NOTE: This story is 4,307 words.
Chicago ophthalmologist Patrick Holt wants to move to the suburbs, but his partner, marketing manager Clayton Teal, doesn’t. The two men, who share a condo together in the city, are having a hard time coming to an agreement about their future living arrangements. An argument ensues and Clay storms out of their home and heads to the gym to burn off steam.
While he’s running on the treadmill, he listens to a playlist Patrick recently made for him. The playlist contains nine songs and each one reminds Clay of times, both happy and sad, that he and Patrick shared over the years. Is this all that’s left of their relationships? Or can they work things out?
The third song was “Midnight Train to Georgia” by Gladys Knight and the Pips. I really used to love this song until Patrick and I went to South Carolina to visit my family and the song became a painful reminder of every awful thing that happened to us during that trip.
Patrick and I had recently purchased the condo we currently lived in. He’d met my parents and two of my six siblings (my sisters Andrea and Charlotte) when they’d come to Chicago to visit, but he’d never been to my home state of South Carolina until that trip. Everything was fine at first. Andrea, one of my younger sisters, picked us up from the airport and drove us to my parents’ house where my mother and father greeted Patrick warmly. But later that evening, during a barbeque my parents hosted in the backyard, my brothers Blake and Silas showed up and started drinking. Then they started fighting. As someone who’d grown up with these two, I wasn’t surprised by their behavior, but Patrick, who’d grown up as an only child and didn’t know my asshole brothers, was stunned.
Normally, I would ignore my siblings and let them fight it out. Hell, as long as they weren’t coming after me, they could beat each other to a pulp. But since Patrick was there and I was embarrassed by my brothers’ behavior, I stepped in to break them up. That’s when Silas took a swing at me! He clocked me, too, bloodying my nose in the process. I was about to let him have it when my father grabbed me to stop me from going for my brother.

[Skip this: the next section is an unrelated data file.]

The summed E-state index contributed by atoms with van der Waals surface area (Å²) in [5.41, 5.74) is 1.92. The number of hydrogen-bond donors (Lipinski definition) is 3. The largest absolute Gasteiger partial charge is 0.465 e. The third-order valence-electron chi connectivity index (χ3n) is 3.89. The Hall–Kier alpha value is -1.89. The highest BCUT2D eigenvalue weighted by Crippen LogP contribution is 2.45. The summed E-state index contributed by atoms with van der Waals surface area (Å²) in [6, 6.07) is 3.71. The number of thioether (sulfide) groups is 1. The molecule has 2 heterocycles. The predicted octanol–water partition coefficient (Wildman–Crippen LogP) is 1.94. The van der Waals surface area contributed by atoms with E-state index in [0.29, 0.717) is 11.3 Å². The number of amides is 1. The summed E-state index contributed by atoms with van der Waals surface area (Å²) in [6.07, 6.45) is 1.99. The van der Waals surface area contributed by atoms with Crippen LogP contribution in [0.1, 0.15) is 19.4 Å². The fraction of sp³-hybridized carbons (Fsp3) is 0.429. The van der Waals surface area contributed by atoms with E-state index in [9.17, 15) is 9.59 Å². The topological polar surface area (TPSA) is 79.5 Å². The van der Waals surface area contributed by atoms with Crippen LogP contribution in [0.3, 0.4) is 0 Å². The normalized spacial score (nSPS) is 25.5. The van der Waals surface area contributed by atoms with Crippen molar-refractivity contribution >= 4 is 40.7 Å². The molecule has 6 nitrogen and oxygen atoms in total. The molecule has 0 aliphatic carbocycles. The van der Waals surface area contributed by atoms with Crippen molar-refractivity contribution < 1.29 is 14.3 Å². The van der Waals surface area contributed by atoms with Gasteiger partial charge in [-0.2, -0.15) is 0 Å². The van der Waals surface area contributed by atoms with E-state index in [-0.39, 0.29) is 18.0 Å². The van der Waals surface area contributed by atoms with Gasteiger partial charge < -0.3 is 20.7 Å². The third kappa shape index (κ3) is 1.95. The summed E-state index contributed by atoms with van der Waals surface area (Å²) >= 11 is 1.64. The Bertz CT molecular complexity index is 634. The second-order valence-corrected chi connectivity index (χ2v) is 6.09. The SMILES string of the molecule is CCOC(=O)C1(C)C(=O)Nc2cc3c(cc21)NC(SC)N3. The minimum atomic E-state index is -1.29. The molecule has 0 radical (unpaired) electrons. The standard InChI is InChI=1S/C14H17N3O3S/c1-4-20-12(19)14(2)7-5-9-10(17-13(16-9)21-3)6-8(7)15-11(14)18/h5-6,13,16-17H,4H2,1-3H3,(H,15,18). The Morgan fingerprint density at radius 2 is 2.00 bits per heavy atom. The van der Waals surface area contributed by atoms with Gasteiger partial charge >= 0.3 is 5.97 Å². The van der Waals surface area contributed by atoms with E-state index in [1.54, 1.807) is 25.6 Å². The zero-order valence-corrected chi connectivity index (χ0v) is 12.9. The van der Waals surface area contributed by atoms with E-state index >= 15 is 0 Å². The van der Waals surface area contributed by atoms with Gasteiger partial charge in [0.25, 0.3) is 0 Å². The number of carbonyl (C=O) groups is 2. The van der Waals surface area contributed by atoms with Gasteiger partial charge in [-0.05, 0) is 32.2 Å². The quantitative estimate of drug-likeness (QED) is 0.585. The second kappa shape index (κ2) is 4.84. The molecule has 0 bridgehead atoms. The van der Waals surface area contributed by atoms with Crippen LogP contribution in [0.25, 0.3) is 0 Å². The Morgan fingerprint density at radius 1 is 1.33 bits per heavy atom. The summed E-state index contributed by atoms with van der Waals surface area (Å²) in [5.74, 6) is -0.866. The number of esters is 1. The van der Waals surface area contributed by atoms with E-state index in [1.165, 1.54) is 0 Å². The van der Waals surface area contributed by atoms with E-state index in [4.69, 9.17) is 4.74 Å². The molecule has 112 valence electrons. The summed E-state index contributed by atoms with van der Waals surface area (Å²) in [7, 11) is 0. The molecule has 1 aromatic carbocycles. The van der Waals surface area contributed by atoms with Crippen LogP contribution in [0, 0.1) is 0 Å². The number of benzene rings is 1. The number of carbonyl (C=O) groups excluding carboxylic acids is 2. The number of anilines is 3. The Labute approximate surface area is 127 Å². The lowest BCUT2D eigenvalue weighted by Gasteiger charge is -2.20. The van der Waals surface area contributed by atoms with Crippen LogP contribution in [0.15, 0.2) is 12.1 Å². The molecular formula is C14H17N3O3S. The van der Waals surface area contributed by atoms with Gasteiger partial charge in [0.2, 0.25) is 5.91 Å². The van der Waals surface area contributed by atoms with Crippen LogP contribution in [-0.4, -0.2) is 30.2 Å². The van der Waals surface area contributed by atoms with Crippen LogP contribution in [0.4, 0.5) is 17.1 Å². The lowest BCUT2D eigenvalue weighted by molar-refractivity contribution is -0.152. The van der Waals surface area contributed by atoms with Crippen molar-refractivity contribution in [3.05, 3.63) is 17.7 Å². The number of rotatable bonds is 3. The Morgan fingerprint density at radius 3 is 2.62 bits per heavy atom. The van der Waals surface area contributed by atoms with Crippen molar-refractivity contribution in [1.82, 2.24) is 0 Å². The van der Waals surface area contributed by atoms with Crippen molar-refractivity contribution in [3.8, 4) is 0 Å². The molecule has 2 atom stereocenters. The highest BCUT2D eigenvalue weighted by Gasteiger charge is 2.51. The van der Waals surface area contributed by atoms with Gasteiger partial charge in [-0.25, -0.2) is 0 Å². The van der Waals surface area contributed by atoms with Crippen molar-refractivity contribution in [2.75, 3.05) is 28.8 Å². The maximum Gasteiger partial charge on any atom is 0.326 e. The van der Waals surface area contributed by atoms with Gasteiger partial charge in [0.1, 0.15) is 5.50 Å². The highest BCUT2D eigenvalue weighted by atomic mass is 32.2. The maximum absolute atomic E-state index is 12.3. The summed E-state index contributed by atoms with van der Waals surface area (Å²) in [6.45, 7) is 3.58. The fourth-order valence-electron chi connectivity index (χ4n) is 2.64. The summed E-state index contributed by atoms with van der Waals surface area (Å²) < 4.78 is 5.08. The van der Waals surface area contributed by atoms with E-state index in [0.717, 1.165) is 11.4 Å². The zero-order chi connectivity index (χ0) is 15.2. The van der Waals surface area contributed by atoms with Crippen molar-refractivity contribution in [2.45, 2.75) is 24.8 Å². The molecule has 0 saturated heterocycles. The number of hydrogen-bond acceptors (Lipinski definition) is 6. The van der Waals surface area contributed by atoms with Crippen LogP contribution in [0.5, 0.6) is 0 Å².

But that didn’t stop Silas from coming for me again. What did stop him was Patrick. Dr. Holt is not a fighter, but he jumped in to defend me and grabbed Silas, putting my brother in a chokehold and telling him to “calm the fuck down.” Silas went crazy, calling Patrick a “faggot” and telling him he’d kick his ass, too. There was no ass kicking that night. Eventually Silas did calm down and his wife took him home. Blake left soon after that also when my father escorted him out and drove him home. Blake did at least apologize to everyone for his behavior (something Silas hadn’t bothered to do) before he left, but the damage had been done.
When Patrick and I finally climbed into bed that night, he turned to me and said, “I’m leaving tomorrow. You can stay if you want to, but I’m out of here and I’m never coming back. I’ll apologize to your parents.”
I didn’t even bother trying to talk him out of it. I just sighed and said, “Okay.” I didn’t blame him for wanting to leave. My family was a lot to take. I’d warned Patrick that the Teals were crazy, but he had to see them in action for himself. He hadn’t grown up like I had, in the South, with six siblings, in a house full of chaos. He’d grown up in a quiet home in suburban Chicago with quiet parents and little to no drama. His parents’ divorce was probably the most traumatic thing that had happened to him when he was younger.
My sister Andrea drove us to the airport the next morning. I hadn’t bothered renting a car for me and Patrick during our visit because my mother had offered her own for us to use since she rarely drove anywhere anymore. Andrea had picked us up from the airport, so I’d called and asked her to drive us back that morning. Patrick and I were able to get a flight out in the early afternoon that cost us a ton of money, but probably saved our relationship.
During the drive to the airport, “Midnight Train to Georgia” came on the radio. Knowing I loved the song, Andrea cranked the volume up. She and I were deep into a rousing rendition complete with the train whistle sounds when I heard a laugh from the back seat where, I thought, Patrick had dozed off. I turned to see that he was wide awake and quite amused by our performance. When the song ended, he gave us a huge round of applause that almost made me feel like he’d forgiven me for inviting him to my parents’ house.
After that trip, Patrick never went back to South Carolina with me. I’d invite him, and he’d graciously decline. I still kept asking though, hoping he’d have a change of heart and give the Teal family another chance. So far, he hadn’t.